Amherst Magazine

The Epic and the Russian Novel

By Adam Gerchick ’13

Professors Griffiths (left) and Rabinowitz

Griffiths: “Stanley is an extraordinary teacher and does untold harm to his students, which you find out you can get away with.”

Rabinowitz: “I learned a few things from [Griffiths] too, but you listen to his version!”

Rick Griffiths and Stanley Rabinowitz dispensed with the formalities years ago. In an academic partnership spanning more than three decades, Griffiths, the Class of 1880 Professor in Greek and professor of women’s and gender studies, and Rabinowitz, the Henry Steele Commager Professor and professor of Russian, have explored the often-overlooked relationship between the great epics of classical antiquity and modern Russian literature.

This year, that partnership has led to the publication of their second book on the subject, Epic and the Russian Novel from Gogol to Pasternak (Academic Studies Press). Exploring the classical inspiration for such works as Fyodor Dostoevsky’s The Brothers Karamazov, Boris Pasternak’s Doctor Zhivago and Leo Tolstoy’s War and Peace, the professors’ new book continues their unlikely collaboration and innovative—and, at least initially, controversial—work.

Griffiths and Rabinowitz began their joint effort in earnest in spring 1977, when the two then-junior professors co-taught the colloquium “National Epic,” which, like their books, explored the epic origins of Russian novels. In 1990, the professors co-authored Novel Epics: Gogol, Dostoevsky, and National Narrative (Northwestern University Press).

Critical reception was mixed. The two had taken an unorthodox approach: Rather than offering an encyclopedic study on the history of Russian epic, they selected specific novels of interest and wrote in laymen’s prose. “Some people liked it and thought it was very productive, and others thought it was just too nontraditional or too experimental, or, basically, irresponsible,” Rabinowitz recalls: “‘How could you dare do this when you didn’t mention this, that and the other thing?’”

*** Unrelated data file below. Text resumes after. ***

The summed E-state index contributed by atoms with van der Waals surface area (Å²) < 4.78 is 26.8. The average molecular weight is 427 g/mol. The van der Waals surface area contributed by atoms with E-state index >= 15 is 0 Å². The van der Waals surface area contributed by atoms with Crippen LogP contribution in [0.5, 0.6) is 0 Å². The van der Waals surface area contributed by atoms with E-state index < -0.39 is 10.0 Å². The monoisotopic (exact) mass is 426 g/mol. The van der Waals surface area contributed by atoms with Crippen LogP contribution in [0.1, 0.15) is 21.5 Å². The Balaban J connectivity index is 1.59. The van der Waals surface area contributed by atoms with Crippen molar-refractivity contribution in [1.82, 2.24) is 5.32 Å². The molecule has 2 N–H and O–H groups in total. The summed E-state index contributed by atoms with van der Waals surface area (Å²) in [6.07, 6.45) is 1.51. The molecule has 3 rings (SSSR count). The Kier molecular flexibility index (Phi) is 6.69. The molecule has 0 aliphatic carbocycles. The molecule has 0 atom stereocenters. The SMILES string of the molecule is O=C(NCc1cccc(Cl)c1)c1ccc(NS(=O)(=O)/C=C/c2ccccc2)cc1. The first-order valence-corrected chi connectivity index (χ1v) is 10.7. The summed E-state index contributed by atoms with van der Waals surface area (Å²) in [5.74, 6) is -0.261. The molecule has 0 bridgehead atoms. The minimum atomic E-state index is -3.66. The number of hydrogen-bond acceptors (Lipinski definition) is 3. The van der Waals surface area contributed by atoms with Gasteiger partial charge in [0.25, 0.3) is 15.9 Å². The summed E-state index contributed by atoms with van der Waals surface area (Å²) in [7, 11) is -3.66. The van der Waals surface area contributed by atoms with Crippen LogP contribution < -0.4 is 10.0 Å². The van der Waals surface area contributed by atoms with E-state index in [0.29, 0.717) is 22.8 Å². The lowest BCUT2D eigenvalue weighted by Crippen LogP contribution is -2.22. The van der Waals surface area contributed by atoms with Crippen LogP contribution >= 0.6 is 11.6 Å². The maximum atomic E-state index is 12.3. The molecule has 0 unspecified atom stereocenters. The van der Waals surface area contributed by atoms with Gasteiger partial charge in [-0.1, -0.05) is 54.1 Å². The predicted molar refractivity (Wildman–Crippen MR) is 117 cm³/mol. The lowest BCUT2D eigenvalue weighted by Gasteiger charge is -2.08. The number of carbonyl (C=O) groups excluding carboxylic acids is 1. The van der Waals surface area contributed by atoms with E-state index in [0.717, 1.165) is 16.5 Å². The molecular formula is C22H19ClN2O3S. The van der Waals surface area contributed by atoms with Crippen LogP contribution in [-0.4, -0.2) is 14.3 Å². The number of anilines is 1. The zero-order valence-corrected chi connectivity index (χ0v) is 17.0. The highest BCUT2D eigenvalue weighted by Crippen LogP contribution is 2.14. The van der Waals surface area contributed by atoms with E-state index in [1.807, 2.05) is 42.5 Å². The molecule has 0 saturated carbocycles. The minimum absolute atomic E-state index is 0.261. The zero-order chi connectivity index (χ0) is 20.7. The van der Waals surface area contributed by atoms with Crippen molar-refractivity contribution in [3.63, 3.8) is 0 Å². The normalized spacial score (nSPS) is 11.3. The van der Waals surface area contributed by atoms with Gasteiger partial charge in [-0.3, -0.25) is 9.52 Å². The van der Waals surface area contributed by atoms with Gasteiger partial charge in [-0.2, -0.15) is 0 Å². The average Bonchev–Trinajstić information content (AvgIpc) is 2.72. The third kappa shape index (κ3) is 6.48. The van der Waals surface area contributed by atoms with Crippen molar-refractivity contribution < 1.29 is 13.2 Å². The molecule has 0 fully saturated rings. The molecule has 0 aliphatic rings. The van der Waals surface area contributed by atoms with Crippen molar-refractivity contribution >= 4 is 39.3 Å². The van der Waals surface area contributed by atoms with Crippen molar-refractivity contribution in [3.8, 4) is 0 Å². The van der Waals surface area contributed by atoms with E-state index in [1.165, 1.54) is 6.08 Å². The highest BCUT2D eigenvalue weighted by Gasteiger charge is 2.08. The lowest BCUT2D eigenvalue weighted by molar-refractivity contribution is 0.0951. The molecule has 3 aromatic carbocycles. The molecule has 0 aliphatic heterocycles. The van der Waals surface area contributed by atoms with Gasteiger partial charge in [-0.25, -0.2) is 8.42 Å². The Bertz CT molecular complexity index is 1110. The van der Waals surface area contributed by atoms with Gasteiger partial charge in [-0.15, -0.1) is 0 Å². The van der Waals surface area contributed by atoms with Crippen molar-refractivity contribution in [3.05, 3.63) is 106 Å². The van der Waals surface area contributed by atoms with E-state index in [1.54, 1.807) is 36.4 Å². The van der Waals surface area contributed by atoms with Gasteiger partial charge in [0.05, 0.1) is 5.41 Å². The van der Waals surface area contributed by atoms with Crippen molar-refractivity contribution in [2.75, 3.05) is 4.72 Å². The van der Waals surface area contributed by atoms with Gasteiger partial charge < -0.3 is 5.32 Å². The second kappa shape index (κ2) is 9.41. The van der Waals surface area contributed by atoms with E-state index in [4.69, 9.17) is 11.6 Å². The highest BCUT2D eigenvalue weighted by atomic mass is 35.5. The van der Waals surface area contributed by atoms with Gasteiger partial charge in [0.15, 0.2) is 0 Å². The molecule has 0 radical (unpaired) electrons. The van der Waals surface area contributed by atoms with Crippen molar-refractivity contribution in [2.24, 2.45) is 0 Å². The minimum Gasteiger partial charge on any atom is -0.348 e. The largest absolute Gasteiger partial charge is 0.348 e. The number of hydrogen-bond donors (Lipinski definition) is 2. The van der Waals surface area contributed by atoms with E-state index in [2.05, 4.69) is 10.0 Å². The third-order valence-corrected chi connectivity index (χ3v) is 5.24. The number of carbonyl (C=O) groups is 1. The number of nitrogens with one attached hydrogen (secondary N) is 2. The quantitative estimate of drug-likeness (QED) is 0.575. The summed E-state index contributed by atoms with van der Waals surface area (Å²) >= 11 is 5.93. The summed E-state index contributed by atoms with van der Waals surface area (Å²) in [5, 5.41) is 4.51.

Their detractors were unsparing. As Griffiths remembers, “Some of the negative reviewers told us, ‘Give up the project. Don’t try to revise it; don’t try to save it. You’re doing a disservice to mankind.’”

Rabinowitz one-ups him: “One said that he had heard of the New Criticism—very disparagingly, ‘the New Criticism’—‘but the New Illiteracy!’ And that’s what we were.”

Nonetheless, many academic readers praised the book, and the professors found support among the Amherst faculty and administration. The Dean of the Faculty’s Office funded the book’s translation into Russian, published in 2005.

Then, at an Amherst symposium a few years ago, a Yale professor approached Rabinowitz to commend him on the original book and note that it was hard to find for sale. That inspired Griffiths and Rabinowitz to create a new, expanded edition, with three additional chapters based on articles they’d written. They published the longer edition, Epic and the Russian Novel, this year.

Rabinowitz credits the academic atmosphere of Amherst with enabling the collaboration: “This is not the kind of teaching or kind of project or writing that I would ever have imagined doing if I had been at a university. Some of these people who wrote these scathing reviews might have been sitting on the tenure committee saying, ‘This will not do. You’re out of here.’ On the contrary, Amherst was quite accepting. They love this kind of stuff.”

Photo by Rob Mattson